Complete Hand Example #21

Posted in Typical hands

Player A 5Гўв„ўВЈ, 5Гўв„ўВҐ, 5Гўв„ўВ , KГўв„ўВЈ, QГўв„ўВЈ, 10Гўв„ўВ , 9Гўв„ўВЈ, 8Гўв„ўВ , 6Гўв„ўВ¦, 3Гўв„ўВҐ, AГўв„ўВҐ
Player B QГўв„ўВ , QГўв„ўВ¦, JГўв„ўВ¦, 8Гўв„ўВҐ, 7Гўв„ўВҐ, 7Гўв„ўВ¦, 4Гўв„ўВЈ, 4Гўв„ўВ¦, 3Гўв„ўВ , 2Гўв„ўВ¦

Conditions: In this hand, count is no particular problem since both players are on score. The knock card is the 4Гўв„ўВҐ.

General Comment: Even though Player A has a meld, Player BГўв‚¬в„ўs hand appears to be in a better winning position, since all his cards are combined in some way with the sole exception of the 3Гўв„ўВ .

Play of the Hand:

Player A Гўв‚¬вЂњ Since he is playing without the consideration of count, his first discard is the 9Гўв„ўВЈ.

Player B Гўв‚¬вЂњ Draws the JГўв„ўВ  from the stock. This card adds to his hand four additional melding possibilities. He throws the 3Гўв„ўВ .

Player A Гўв‚¬вЂњ Picks the KГўв„ўВ¦, which gives him another combination. He throws his most useless card, the 6Гўв„ўВ¦.

Player B Гўв‚¬вЂњ Going to the deck, he pulls the JГўв„ўВЈ. His problem at this moment is which of the various combinations he is left with should he throw. He would be foolish to break the 7Гўв„ўВҐ, 8Гўв„ўВҐ since 6Гўв‚¬в„ўs and 9Гўв‚¬в„ўs have just been established by his opponent. Also, 3Гўв‚¬в„ўs have been established, so he should break the 2Гўв„ўВ¦, 4Гўв„ўВ¦ either. Both Queens is relatively safe, and as soon as the first one goes through, the second one becomes very safe, so his play at this time is the QГўв„ўВ .

Player A Гўв‚¬вЂњ Picks the 9Гўв„ўВҐ and discards it.

Player B Гўв‚¬вЂњ Takes this discard and throws the QГўв„ўВ¦.

Player A Гўв‚¬вЂњ Draws the 6Гўв„ўВЈ from the deck, which he discards.

Player B Гўв‚¬вЂњ Going to the deck, he pulls the AГўв„ўВ  and throws from his hand his safest discard, the 7Гўв„ўВ¦.

Player A Гўв‚¬вЂњ Picks the 10Гўв„ўВЈ, which gives him another combination. However, at this point he cannot afford to discard a wild card. His QГўв„ўВЈ is dead safe while his two Kings are only relatively safe. Also, by throwing the QГўв„ўВЈ, he leaves himself with two Kings to buy into his hand. If he were to throw the KГўв„ўВ¦, he would be waiting for only the JГўв„ўВЈ, and for all he knows, his opponent may be holding that card. He therefore discards the QГўв„ўВЈ.

Player B Гўв‚¬вЂњ Buys the 3Гўв„ўВЈ, which is a fairly safe card to him, based on the fact that he has already gotten by with the 3Гўв„ўВ . The question then becomes how much safer is the 3Гўв„ўВЈ than the AГўв„ўВ  at a point where his opponent just threw a Queen. He is apparently not actively looking for low cards. Since the AГўв„ўВ  can be used only in one way, he decides to discard it.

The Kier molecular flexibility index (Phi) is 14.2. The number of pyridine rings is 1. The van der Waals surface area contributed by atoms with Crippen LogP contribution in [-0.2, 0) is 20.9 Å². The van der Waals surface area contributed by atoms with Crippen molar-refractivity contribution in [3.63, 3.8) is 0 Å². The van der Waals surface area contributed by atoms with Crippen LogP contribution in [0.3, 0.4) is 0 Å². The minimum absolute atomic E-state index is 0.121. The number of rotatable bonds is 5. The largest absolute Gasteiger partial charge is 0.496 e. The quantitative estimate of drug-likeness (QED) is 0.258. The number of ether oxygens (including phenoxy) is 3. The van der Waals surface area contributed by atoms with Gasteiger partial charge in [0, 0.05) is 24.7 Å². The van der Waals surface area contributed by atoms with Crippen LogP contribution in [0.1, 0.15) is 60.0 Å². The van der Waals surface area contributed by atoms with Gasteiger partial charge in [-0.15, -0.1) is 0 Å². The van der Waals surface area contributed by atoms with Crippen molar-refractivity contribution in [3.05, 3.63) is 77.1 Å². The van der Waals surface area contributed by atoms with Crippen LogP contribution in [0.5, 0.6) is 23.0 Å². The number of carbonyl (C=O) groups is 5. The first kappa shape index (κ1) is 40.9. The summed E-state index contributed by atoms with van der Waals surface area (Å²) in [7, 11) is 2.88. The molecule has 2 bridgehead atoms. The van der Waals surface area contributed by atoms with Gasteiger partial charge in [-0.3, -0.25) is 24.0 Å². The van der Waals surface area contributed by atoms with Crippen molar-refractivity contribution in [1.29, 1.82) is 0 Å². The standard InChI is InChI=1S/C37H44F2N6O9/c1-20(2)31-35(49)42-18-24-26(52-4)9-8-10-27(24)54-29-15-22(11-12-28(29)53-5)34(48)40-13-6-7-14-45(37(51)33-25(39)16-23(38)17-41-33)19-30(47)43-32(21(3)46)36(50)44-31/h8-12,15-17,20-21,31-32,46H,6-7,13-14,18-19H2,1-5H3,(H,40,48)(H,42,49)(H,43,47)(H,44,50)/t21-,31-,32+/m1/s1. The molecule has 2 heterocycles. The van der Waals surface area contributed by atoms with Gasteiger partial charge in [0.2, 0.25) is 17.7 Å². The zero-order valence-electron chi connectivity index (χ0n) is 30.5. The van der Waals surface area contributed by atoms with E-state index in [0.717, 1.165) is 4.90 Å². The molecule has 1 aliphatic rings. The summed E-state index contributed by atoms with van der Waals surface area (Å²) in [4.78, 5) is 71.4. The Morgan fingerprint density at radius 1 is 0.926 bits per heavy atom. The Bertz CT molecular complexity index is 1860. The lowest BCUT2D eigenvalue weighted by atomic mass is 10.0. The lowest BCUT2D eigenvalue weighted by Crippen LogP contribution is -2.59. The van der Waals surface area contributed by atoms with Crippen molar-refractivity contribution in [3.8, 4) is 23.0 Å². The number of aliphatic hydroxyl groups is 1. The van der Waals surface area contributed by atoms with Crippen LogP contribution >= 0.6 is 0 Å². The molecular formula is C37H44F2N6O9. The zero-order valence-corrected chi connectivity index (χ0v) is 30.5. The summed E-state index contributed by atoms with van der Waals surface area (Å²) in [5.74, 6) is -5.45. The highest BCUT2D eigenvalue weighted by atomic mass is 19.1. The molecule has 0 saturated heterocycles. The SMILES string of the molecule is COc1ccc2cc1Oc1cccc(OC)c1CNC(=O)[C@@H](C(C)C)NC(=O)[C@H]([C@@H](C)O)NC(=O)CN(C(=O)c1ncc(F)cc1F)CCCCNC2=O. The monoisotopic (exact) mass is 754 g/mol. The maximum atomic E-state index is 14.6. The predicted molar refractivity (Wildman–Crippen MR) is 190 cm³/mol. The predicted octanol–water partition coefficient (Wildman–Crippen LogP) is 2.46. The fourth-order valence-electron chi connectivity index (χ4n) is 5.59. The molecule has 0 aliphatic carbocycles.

Player A Гўв‚¬вЂњ Picks the 10Гўв„ўВҐ, which gives him his second meld. HE now must decide whether to throw on of his Kings or the 8Гўв„ўВ . He knows that his opponent is holding a heart run which, since he has the 10Гўв„ўВҐ, must include the 8Гўв„ўВҐ. Therefore, he certainly cannot use the 8Гўв„ўВ  for 8Гўв‚¬в„ўs, but only for a spade run. Since it is only a one-way card, it is just as safe as throwing from his pair of Kings, so he might just as well retain the pair for nine melded. He throws the 8Гўв„ўВ .

Player B Гўв‚¬вЂњ Going to the deck, he picks the KГўв„ўВ . No Kings have yet been played and although he holds the JГўв„ўВ , Player B feels that the KГўв„ўВ  is not a safe card, especially since the QГўв„ўВЈ was thrown by his opponent at what is presumed to be a late stage for throwing this card. In other words, it had to come from some sort of combination. Should he now throw the KГўв„ўВ  or the relatively safe 3Гўв„ўВЈ? Although at this point there is no set rule for play, this is when the player who is inclined to be on the defensive side will throw the 3Гўв„ўВЈ. The more aggressively inclined player with throw the KГўв„ўВ  and stay with his chances. Neither 2Гўв‚¬в„ўs nor 5Гўв‚¬в„ўs have been established and for all he knows, his opponent may be holding them, in which case the 3Гўв„ўВЈ would be worthless in his hand. If he throws it and gives up these additional ways he is still left with a very good playing hand. If he throws the KГўв„ўВ  and his opponent needs it, he may gin him, allow him to knock and win the hand, or reduce him by 30 points. With all these considerations to mind, Player B discards the 3Гўв„ўВЈ.